5. As a movement, we must strengthen our focus on inequality and on economic, social and cultural rights. It is clear from this crisis that non-discriminatory access to high quality public health, housing, education, food, water, sanitation and social protection is indispensable to the realisation of fundamental civil and political rights, including the rights to life, freedom of association and assembly, and freedom of movement. It is also clear, as governments invest significantly in health care, in hospitals, and in protecting workers, that failure to do so previously has been a matter of political priorities and choice. As a movement we should build on this momentum. 
  6. A strong State, institutions and a strong social contract – underpinned by representative, democratic, transparent and accountable government at the local and national levels – are essential to the protection and realisation of human rights and to fundamental social protections. While not eschewing our role in holding governments to account, the human rights movement has an important and constructive role to play in building trust in  – and the legitimacy, transparency and responsiveness of  – governments and the state.
  7. We need more women leaders in government, in business and in civil society, including the human rights movement. There seems to be a strong correlation between those countries with populist, nationalist and chauvinistic male leaders and bad outcomes in this pandemic (think the US, the UK, India, Russia, Brazil and others), and a similar correlation between those countries with strong, multliteralist and compassionate female leaders and relatively good outcomes to date (think New Zealand and Germany, among others).
  8. Solidarity is a core value, both at the local and international levels. Acts of local solidarity – like people delivering food or checking in on elderly or vulnerable neighbours in their communities, or expressing gratitude to frontline healthcare workers through clapping, singing and music from their windows and balconies – are powerful expressions of our shared humanity. And acts of international solidarity – like sharing medical supplies or information about possible vaccines – are essential to protect human rights on a global scale. We really are all in this together.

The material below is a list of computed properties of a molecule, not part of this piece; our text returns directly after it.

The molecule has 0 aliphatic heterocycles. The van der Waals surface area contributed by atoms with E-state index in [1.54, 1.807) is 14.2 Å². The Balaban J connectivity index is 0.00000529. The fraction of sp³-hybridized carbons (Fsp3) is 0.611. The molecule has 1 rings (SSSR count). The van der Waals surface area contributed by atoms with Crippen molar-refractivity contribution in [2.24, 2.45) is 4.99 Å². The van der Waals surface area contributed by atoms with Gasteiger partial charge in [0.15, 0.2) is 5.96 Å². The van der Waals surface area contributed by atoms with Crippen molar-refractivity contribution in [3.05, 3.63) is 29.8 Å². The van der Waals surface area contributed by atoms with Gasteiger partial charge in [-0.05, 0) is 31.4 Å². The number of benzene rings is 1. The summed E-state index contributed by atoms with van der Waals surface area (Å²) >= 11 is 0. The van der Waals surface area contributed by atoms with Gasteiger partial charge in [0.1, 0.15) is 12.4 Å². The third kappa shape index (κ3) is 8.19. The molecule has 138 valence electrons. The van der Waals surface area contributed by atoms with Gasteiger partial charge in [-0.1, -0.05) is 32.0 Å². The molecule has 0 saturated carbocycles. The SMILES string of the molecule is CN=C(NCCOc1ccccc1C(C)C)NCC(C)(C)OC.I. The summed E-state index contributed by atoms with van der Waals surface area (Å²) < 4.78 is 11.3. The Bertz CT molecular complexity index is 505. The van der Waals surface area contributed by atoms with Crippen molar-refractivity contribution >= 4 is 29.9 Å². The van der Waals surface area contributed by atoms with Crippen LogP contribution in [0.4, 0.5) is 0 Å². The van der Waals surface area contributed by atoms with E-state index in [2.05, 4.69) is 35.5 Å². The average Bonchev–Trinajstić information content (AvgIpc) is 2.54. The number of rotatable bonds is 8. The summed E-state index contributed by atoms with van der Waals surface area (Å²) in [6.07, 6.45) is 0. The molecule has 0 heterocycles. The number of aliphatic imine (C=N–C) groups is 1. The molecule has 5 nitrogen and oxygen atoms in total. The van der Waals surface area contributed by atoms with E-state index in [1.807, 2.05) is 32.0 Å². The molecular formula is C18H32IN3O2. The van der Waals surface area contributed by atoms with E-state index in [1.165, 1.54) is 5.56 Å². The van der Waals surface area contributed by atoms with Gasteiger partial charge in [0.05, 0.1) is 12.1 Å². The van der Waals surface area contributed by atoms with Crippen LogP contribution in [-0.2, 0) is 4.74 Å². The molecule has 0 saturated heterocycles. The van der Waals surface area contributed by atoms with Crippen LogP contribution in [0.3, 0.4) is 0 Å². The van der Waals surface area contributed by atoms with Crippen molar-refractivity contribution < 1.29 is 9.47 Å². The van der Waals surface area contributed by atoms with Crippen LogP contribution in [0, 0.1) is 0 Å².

9. Business as usual is not possible or desirable. We must learn and change from this pandemic, including by investing in adequate and accessible public services, protecting the environment and safeguarding biodiversity, eliminating vast and frequently unnecessary business travel, better valuing essential workers such as teachers, nurses and sanitation workers, and producing and consuming more locally and sustainably. Even more fundamentally, we must do more to protect those people and communities who vulnerable to marginalisation and discrimination, to reduce inequalities, and to redistribute economic and political power.

The COVID-19 pandemic is demonstrating both the vital importance and contemporary relevance of human rights, and the resilience and resolve of people and communities. Motivated by a commitment to the values of solidarity and shared humanity, and driven by a spirit of hope and ambition, we can and must seize this opportunity: for it is an opportunity to build an even more collaborative and connected human rights movement; it is an opportunity to safeguard and strengthen the international human rights system; it is an opportunity to recognise and protect human rights defenders as essential workers; and it is an opportunity to contribute to a more fair, equal, peaceful and just world for all.

Phil Lynch
Executive Director
International Service for Human Rights



  • Freedom of expression, association and assembly
  • Human rights defenders
  • United Nations